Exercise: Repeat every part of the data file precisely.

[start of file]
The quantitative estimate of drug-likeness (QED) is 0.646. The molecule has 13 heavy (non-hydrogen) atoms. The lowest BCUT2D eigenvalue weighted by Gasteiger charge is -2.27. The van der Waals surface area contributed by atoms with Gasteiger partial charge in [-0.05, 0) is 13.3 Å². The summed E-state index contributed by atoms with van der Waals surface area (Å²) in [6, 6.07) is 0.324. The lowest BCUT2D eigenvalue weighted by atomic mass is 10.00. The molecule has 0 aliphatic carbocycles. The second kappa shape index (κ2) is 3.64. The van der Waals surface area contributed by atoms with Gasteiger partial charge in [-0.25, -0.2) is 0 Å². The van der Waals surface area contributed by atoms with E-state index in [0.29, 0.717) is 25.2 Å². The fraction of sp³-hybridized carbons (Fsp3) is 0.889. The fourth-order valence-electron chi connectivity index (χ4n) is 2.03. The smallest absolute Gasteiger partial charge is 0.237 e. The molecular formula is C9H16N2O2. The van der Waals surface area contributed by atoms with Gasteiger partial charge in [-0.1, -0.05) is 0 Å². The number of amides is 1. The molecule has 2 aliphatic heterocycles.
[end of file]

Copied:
The quantitative estimate of drug-likeness (QED) is 0.646. The molecule has 13 heavy (non-hydrogen) atoms. The lowest BCUT2D eigenvalue weighted by Gasteiger charge is -2.27. The van der Waals surface area contributed by atoms with Gasteiger partial charge in [-0.05, 0) is 13.3 Å². The summed E-state index contributed by atoms with van der Waals surface area (Å²) in [6, 6.07) is 0.324. The lowest BCUT2D eigenvalue weighted by atomic mass is 10.00. The molecule has 0 aliphatic carbocycles. The second kappa shape index (κ2) is 3.64. The van der Waals surface area contributed by atoms with Gasteiger partial charge in [-0.25, -0.2) is 0 Å². The van der Waals surface area contributed by atoms with E-state index in [0.29, 0.717) is 25.2 Å². The fraction of sp³-hybridized carbons (Fsp3) is 0.889. The fourth-order valence-electron chi connectivity index (χ4n) is 2.03. The smallest absolute Gasteiger partial charge is 0.237 e. The molecular formula is C9H16N2O2. The van der Waals surface area contributed by atoms with Gasteiger partial charge in [-0.1, -0.05) is 0 Å². The number of amides is 1. The molecule has 2 aliphatic heterocycles.